Pros: A massive upgrade to Apple’s smallest-screened media player, adding very good video- and game-playing capabilities to the previously music- and photo-only, popular iPod nano. Achieves better than promised battery performance, as well as nearly equivalent video and audio performance to the iPod classic, making better use of its smaller components. Though shape is different, and screen is bigger and more detailed, volume is not dramatically increased over prior nanos. Available in
six colors and two storage capacities at very reasonable prices.
Cons: Screen and flash memory sizes aren’t ideal for video. Prior iPod Games, and iPod video accessories, are generally not compatible with this model. Mirror-finished rear casing returns, ready to scratch and smudge.
Apple’s new iPod nano is smaller than you’d think from the spy shots that have circulated around — the saving grace of a device that didn’t make sense to many readers only a day ago. With a 2″, 320×240 video-screen and a new array of five colors — light blue, black, silver, cranberry red, and green — the new nano shares the same interface as the iPod classic, plus the ability to output video to a television set, a first for the nano family. The 4GB model ($149) is available only with a silver face, while an 8GB model ($199) is available in all five colors; each one has a chrome back. It retains compatibility with the Nike + iPod Sport Kit, with no major feature additions save support for Mandarin Chinese, and a slightly enhanced visual interface shown below. More details to follow. New! Watch our video of the new iPod nano interface here!
Three weeks before publication of this review, the world was absolutely convinced that Apple’s third-generation iPod nano ($149/4GB, $199/8GB) would be a massive failure. Leaked shots of the device revealed that it would give up its flattened tube-like shape for a nearly square enclosure with bizarre screen and Click Wheel proportions, and its rounded edges looked more like a cheap Chinese calculator design than something the world would expect from Apple’s vaunted industrial design team. Similarly, early estimates of the nano’s size suggested that it would be nearly equivalent to a Hobbit-like 5G iPod, only thinner.
Everyone was wrong. And, as was the case with the iPod mini and the past two iPod nanos, Apple got it right. With a 2-inch, 320×240-pixel display and twice as much storage as last year’s $149 and $199 iPod nanos, the third-generation model might not photograph well, but it is shockingly excellent when you see it in person—precisely the right combination of features for Apple’s asking prices. Even we’re surprised that it’s the first iPod since 2005 to earn our flat A rating.
What’s the new nano’s appeal? It does virtually everything Apple’s new iPod classic does—and thanks to the Nike + iPod Sport Kit, a little more—in a much smaller package, with your choice of five body colors. For the first time in nano history, it plays both videos and games, using the same files that work on the iPod classic. And it remains a strong audio player, if not quite the equivalent on quality of the larger, more expensive iPod classic. Though you sacrifice storage space and a bit of battery life, what you get is a truly awesome “take it anywhere, do anything” iPod, at an entry price that can’t be beat. Whether you’re looking for a gift, a second iPod, or just something to tide you over while you wait for the right new big-screened iPod to arrive, the new nano is likely to be your best possible purchase today.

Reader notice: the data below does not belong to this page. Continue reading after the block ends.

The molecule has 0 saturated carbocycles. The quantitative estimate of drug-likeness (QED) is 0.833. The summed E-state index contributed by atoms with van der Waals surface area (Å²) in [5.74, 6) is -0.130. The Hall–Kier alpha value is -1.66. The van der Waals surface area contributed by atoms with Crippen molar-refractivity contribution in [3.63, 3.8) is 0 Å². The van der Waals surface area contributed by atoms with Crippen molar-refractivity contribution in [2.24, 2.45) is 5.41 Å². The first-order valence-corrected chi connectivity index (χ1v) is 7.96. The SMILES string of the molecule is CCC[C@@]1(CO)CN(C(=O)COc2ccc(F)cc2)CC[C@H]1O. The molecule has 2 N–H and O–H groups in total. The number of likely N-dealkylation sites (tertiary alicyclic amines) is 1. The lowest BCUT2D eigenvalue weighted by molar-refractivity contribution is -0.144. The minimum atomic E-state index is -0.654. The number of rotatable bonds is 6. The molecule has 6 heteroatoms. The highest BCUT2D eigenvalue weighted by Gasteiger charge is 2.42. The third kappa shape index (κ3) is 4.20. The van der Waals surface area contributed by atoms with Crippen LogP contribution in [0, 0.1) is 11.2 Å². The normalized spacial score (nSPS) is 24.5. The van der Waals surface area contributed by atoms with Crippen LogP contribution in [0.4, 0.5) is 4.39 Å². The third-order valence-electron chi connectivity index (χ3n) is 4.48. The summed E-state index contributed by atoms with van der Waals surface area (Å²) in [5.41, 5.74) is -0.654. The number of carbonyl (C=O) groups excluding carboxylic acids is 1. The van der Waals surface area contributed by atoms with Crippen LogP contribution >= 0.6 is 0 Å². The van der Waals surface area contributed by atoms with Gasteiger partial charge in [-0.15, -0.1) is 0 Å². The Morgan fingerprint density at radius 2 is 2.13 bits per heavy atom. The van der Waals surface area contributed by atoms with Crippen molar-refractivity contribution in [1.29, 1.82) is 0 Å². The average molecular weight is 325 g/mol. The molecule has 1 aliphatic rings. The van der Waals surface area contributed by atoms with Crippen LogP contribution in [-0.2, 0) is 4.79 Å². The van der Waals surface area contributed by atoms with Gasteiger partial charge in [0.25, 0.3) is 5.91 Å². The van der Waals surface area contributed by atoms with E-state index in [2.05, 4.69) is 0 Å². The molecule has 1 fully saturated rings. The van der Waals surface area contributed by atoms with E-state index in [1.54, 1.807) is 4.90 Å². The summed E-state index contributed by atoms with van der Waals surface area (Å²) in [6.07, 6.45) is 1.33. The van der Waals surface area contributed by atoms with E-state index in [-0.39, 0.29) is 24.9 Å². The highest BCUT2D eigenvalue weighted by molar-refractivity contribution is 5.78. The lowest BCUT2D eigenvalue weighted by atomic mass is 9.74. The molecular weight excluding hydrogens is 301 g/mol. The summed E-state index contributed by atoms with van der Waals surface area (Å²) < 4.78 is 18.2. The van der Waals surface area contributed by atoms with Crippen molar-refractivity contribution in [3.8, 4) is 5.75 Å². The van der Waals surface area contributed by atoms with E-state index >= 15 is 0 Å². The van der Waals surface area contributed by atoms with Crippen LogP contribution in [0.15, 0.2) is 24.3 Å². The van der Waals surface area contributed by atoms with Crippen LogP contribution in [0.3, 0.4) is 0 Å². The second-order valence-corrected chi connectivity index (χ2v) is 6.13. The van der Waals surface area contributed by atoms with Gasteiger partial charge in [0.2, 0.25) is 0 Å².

Also: Watch our video of the new iPod nano interface here, and get answers to frequently asked questions here. Additionally, on January 22, 2008, Apple released a sixth iPod nano color—pink—as a Valentine’s Day and Spring 2008 option. On February 8, 2008, we added photos of the new model to page 2 of this review.
Physical Characteristics, Packaging, and Pack-Ins
All of the controversy surrounding the third-generation iPod nano revolved around its shape and proportions: the second-generation nano was tall and thin, and everyone assumed that the new model would be only a little shorter, and significantly fatter. It’s not. In reality, each new nano measures 2.75” tall by 2.06” wide by .26” thick. That’s the same thickness as the last version, but 3/4” shorter, and .46” wider. Apple’s achieved this by making the Click Wheel even smaller than before, and almost entirely removing the spaces between the screen, the wheel, and the nano’s bottom. Early photos made these changes look awful, but in person, at this tiny size, they make sense.
Part of the appeal is, as in last year’s nanos, in the fact that you can choose from five different colors—assuming you’re willing to pay for the 8GB model. The silver nano is the only 4GB model available, and is joined at the 8GB level by black, blue, green, and red nanos—pink has disappeared for the first time in colored iPod history. Silver aside, none of the colors is the same shade as last year’s version: the red nano is darker, while the black, blue, and green nanos are all lighter than before. Black is actually closer to dark gray, and slightly iridescent. You’ll need to decide whether you like any of the new colors; we liked the black and red ones the best.
If anything, the new controversy will rage over Apple’s decision to bring back the first-generation nano’s mirror-polished steel back casing, which like that model—and unlike the fully anodized aluminum back of the second-generation iPod nano—easily attracts scratches and fingerprints. Consider a case or protective film mandatory if you want to keep the nano scratch-free.